A kind of hyper-attentive pedantry is the lifeblood of the Unions, making sure they fully exercise every last one of their myriad 'rights', and making sure that the employers are held to every single one of their obligations.
What's that? The heating's 2 degrees too low? Everybody out. Did he just imply in that memo that you were not hardworking? Everybody out. Do you realise that under subclause 126.96.36.199.6, you may not ask a member if he/she is feeling unwell? Everybody out.
So, it must be extra galling for the owners of the Labour party, the Unite Trade Union, when that particular trick is turned on them.
The Militant Snack Vendors (copyright Al Jahom) of British Airways thought they were going to get a few days off this week - lovely, what with the sun finally appearing and all. But sadly for them and their tans, Willie Walsh's legal people have spotted a flaw in their plan.
Apparently, they didn't announce the results of their ballot in exactly the right, carefully defined way, and as a result, they can't go ahead with the strike.
Yes, just hours before staff were due to start the first of four five-day walkouts, the High Court ruled that
"..the strike would breach the 1992 Trade Union Act because Unite's attempts to inform members of the poll result were inadequate"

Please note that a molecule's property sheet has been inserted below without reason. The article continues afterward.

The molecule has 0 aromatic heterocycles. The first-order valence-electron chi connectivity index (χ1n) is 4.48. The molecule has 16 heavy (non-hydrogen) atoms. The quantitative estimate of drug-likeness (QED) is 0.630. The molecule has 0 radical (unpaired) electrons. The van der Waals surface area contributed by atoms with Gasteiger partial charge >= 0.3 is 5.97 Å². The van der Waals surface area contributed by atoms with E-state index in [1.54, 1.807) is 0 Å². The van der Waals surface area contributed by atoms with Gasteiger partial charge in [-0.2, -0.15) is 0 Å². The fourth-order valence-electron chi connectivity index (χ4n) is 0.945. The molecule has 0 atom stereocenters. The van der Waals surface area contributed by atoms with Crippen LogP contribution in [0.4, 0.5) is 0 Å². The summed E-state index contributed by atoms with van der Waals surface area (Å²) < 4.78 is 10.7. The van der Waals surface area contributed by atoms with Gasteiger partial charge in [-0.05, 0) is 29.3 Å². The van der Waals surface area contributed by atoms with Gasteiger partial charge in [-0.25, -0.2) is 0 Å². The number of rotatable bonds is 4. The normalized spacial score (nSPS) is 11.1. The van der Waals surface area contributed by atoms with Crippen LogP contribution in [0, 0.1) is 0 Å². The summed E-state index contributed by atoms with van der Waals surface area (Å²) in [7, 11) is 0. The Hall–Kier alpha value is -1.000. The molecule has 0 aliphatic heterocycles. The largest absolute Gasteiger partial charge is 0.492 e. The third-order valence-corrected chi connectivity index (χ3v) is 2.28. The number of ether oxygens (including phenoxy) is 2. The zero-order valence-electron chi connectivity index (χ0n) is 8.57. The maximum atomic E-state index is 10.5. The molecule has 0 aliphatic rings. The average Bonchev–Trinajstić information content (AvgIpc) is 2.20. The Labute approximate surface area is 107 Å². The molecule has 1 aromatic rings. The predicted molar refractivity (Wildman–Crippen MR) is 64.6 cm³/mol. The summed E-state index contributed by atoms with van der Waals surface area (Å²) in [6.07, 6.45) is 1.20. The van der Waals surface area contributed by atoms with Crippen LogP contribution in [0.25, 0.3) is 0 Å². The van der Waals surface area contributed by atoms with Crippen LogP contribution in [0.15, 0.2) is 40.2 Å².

In his ruling, Mr Justice McCombe said:
"I am unable to say it is sufficiently clear that the union took the steps required by law at the time they were required."
Marc Meryon, 'industrial relations partner' (what?) on behalf of BA, can't help a little gloat:.
"It shows that the law is very technical and that the unions have to work hard to comply with it. But that is part of the price they pay for some of the privileges that they have under the act, including the right to call strikes without liability for the damage which they cause."
Are Unite spitting feathers? You bet. The joint general secretaries of Unite, Tony Woodley and Derek Simpson - presumably speaking in unison, or perhaps one spoke and one did harmony) -said:
"This judgment is an absolute disgrace and will rank as a landmark attack on free trade unionism and the right to take industrial action. Its implication is that it is now all but impossible to take legally protected strike action against any employer who wishes to seek an injunction on even the most trivial grounds."
Bob Crow, that paragon of decency and reason, chimes in:
"Today's decision effectively outlaws strike action. It's another turn of the screw of the anti-union laws."
To which the only considered, reasoned response can be ...
Boo-fucking-hoo. Back to work, boys 'n' girls.